(S)ocial services require resources. And it’s important to recognise that growth can help toward that end. But the interventions that matter when it comes to life expectancy do not require high levels of GDP per capita. The European Union has a higher life expectancy than the United States, with 40% less income. Costa Rica and Cuba beat the US with only a fraction of the income, and both achieved their greatest gains in life expectancy during periods when GDP wasn’t growing at all. How? By rolling out universal healthcare and education.

“The historical record is clear that economic growth itself has no direct, necessary positive implications for population health,” Szreter writes. “The most that can be said is that it creates the longer-term potential for population health improvements.”

Whether or not that potential is realised depends on the political forces that determine how income is distributed. So let’s give credit where credit is due: progress in life expectancy has been driven by progressive political movements that have harnessed economic resources to deliver robust public goods. History shows that in the absence of these progressive forces, growth has quite often worked against social progress, not for it.
- Stephen Prince writes that a U.S. tax system skewed to further enrich the wealthy ultimately produces worse outcomes for everybody. And Jim Hightower discusses how Donald Trump's "opportunity zone" scheme - trumpeted as a means to encourage development in poor communities - has instead been exploited to eliminate taxes on luxury housing developments.

- While the CN strike has been resolved through successful collective bargaining, David Climenhaga pointed out how most reporting on it failed to acknowledge the safety risks representing the primary concerns of the union. And Will Evans exposes how Amazon's endangerment of worker health and safety has been enabled by governments desperate to win its approval.

- Jorge Barrera reports on the Trans Mountain Corporation's surveillance of environmental activists and Indigenous land defenders. And Sam Levin and Will Parrish report on the U.S.' labeling of protest against Keystone XL as "terrorism" to be squelched by any means necessary.

- Finally, Angus Reid finds a substantial jump in Canadian voters' support for proportional representation following this fall's election. But Karl Nerenberg notes that Justin Trudeau's elimination of the ministry of democratic reform signals his unwillingness to even consider a more fair and representative electoral system.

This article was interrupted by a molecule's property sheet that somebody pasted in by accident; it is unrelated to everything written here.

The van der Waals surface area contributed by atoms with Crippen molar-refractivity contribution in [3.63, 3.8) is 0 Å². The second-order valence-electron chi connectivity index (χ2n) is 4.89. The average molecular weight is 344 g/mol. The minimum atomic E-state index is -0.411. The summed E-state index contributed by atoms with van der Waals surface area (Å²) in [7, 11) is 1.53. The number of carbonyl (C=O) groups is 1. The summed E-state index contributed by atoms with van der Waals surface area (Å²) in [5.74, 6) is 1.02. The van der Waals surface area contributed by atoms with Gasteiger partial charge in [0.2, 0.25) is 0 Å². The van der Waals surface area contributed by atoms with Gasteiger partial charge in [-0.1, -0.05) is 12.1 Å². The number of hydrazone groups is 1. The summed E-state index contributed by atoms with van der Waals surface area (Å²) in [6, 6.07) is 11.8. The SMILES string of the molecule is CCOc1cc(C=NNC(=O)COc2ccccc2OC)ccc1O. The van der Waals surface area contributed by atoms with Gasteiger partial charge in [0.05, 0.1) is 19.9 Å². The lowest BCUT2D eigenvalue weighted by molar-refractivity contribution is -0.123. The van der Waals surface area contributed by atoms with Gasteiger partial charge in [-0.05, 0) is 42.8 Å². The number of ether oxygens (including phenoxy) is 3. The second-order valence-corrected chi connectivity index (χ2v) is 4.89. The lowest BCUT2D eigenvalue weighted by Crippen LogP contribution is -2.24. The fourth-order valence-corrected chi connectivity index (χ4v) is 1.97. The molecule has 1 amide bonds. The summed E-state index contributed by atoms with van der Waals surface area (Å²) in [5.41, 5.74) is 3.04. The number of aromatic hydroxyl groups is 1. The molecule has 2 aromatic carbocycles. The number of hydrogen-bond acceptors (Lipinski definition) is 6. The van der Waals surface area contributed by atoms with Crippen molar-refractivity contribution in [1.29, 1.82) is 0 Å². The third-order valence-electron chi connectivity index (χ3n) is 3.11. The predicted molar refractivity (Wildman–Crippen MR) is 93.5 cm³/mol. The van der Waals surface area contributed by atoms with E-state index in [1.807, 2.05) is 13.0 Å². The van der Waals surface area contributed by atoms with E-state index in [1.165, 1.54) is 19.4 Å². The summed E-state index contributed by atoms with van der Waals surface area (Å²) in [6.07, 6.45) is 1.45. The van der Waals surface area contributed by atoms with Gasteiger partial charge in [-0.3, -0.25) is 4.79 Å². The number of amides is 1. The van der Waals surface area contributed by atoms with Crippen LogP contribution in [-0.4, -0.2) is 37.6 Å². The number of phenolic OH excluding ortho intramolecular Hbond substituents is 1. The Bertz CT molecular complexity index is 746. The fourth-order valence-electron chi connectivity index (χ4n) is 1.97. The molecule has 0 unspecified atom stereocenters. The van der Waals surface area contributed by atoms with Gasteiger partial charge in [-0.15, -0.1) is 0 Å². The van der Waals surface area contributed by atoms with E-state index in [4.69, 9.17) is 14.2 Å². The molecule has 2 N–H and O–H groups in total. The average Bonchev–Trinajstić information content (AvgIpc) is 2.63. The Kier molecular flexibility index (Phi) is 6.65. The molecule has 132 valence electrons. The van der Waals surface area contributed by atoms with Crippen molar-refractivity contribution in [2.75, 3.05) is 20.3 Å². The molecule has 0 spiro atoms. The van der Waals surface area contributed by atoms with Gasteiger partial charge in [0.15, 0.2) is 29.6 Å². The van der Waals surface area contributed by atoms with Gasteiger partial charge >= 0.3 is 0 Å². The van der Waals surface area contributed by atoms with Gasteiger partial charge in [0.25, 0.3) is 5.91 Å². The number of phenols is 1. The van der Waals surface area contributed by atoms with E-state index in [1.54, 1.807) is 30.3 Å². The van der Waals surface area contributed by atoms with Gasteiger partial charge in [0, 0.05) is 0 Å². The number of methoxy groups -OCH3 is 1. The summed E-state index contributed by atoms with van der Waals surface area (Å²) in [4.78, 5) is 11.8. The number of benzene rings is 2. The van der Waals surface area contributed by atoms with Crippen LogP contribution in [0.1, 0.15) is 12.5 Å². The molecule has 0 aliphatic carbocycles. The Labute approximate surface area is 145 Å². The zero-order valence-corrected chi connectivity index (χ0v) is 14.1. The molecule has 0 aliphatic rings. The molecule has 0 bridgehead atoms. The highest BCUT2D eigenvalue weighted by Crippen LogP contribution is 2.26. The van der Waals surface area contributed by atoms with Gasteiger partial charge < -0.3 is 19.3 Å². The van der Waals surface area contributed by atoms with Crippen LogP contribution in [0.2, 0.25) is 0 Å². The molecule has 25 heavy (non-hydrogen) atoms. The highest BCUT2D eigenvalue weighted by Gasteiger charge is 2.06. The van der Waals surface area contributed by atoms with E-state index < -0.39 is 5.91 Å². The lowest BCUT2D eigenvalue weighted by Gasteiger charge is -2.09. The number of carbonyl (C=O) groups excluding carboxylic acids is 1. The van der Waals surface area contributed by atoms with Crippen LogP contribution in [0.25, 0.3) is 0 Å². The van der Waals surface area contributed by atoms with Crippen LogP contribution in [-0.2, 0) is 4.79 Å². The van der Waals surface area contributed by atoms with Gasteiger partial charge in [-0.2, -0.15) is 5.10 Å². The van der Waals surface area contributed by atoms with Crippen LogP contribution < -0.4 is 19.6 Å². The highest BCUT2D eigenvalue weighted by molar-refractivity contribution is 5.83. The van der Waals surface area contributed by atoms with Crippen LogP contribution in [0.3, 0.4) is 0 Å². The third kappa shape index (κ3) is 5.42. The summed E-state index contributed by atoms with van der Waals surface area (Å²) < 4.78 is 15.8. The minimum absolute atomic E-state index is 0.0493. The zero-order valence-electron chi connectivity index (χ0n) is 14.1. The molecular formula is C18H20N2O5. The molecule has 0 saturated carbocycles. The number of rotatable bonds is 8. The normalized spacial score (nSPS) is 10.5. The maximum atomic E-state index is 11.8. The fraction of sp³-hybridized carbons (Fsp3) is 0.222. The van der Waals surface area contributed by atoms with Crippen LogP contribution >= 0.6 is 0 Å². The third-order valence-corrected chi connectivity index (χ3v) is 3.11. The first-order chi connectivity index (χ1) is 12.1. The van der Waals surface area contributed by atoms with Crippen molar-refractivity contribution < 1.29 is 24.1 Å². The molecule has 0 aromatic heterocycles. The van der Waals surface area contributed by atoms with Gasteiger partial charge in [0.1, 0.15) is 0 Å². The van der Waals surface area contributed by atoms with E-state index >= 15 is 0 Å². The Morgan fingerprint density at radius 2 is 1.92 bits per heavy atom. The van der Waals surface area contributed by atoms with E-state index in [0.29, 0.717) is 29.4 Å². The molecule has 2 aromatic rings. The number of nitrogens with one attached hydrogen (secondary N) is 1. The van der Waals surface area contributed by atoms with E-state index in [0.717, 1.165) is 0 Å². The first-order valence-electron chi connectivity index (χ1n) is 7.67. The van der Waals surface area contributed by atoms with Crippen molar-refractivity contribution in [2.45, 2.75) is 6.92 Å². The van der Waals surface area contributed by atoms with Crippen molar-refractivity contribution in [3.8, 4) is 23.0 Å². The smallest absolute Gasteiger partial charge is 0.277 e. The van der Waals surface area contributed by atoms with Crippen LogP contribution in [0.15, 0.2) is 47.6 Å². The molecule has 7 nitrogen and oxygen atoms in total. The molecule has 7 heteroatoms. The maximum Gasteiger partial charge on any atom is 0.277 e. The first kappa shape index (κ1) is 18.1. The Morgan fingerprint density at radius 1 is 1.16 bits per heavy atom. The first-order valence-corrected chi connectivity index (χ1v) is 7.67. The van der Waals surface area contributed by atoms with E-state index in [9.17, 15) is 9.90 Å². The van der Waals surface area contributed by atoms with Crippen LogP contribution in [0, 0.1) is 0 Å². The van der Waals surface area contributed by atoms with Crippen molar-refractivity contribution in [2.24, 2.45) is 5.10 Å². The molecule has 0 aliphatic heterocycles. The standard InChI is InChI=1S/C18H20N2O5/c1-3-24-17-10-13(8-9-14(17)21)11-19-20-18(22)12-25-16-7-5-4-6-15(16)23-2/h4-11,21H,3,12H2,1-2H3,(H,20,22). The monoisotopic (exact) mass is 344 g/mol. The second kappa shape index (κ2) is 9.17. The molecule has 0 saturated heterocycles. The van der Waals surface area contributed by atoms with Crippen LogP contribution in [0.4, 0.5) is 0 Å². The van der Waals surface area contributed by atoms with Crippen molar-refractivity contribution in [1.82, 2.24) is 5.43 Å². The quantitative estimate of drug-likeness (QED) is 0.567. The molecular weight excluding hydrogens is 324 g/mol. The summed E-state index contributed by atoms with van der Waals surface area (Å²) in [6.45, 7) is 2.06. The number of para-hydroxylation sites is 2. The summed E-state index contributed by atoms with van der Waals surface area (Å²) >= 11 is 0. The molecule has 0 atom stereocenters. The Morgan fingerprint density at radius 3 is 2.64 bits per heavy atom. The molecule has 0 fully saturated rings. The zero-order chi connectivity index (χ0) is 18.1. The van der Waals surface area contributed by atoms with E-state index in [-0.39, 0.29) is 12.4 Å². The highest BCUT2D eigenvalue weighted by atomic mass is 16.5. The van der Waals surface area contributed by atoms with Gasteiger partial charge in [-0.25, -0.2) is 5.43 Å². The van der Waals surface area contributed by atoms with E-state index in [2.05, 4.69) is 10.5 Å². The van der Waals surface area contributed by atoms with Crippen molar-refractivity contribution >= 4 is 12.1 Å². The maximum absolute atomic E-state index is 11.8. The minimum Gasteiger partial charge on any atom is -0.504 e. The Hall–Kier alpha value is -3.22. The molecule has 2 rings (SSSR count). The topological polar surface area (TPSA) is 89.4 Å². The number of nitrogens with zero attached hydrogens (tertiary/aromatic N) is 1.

Tuesday, November 26, 2019

Tuesday Night Cat Blogging

Cats with company.

Tuesday Morning Links

This and that for your Tuesday reading.

- Joseph Stiglitz writes about the dangers of measuring economic and social progress solely in terms of GDP:
It is clear that something is fundamentally wrong with the way we assess economic performance and social progress. Even worse, our metrics frequently give the misleading impression that there is a trade-off between the two; that, for instance, changes that enhance people’s economic security, whether through improved pensions or a better welfare state, come at the expense of national economic performance.

Getting the measure right – or at least a lot better – is crucially important, especially in our metrics- and performance-oriented society. If we measure the wrong thing, we will do the wrong thing. If our measures tell us everything is fine when it really isn’t, we will be complacent.

And it should be clear that, in spite of the increases in GDP, in spite of the 2008 crisis being well behind us, everything is not fine. We see this in the political discontent rippling through so many advanced countries; we see it in the widespread support of demagogues, whose successes depend on exploiting economic discontent; and we see it in the environment around us, where fires rage and floods and droughts occur at ever-increasing intervals.
- Michael Roberts examines the need for economic transformation in the UK, while making the case that even Labour's election platform doesn't go far enough in addressing control over key sectors. And Joao Medeiros writes about Mariana Mazzucato's prescription for public involvement in - and benefits from - our future economic path.

- Joanne Seiff discusses the environmental damage done by a throw-away consumer culture. And Andrew Nikiforuk writes about the need for more sustainable economic practices - not only a conversion to new energy sources - in order to combat the climate crisis.

- Finally, Gregory Beatty highlights how the Wexit scam is being used to distract from the real and glaring failures of Scott Moe, Jason Kenney and other right-wing politicians.

Monday, November 25, 2019

Monday Morning Links

Miscellaneous material to start your week.

- Andrew MacLeod discusses how an anti-worker campaign at the Mountain Equipment Co-op demonstrates the need for employees to be able to bargain collectively without being subject to employer interference.

- Linda McQuaig writes about Doug Ford's plans to slash what's already Canada's lowest level of per-capita health care spending. And Katie Pedersen, Melissa Mancini and David Common report on the use of "trespass orders" by private care homes to prevent relatives from documenting or raising concerns about how seniors in care are being treated.

- Eric Reguly discusses how Denmark offers a role model in shifting from reliance on dirty energy to a sustainable economy. And Emma Jackson and Ian Hussey note that Alberta's phasing out of coal power also offers some valuable lessons.

- Finally, Alan MacLeod highlights the refusal of the corporate media to call out the fascist coup in Bolivia for what it is. And Doug Cuthand points out how the exile (and threat of politically-motivated prosecution) of Evo Morales fits into the wider repression of Indigenous peoples in South and Central America.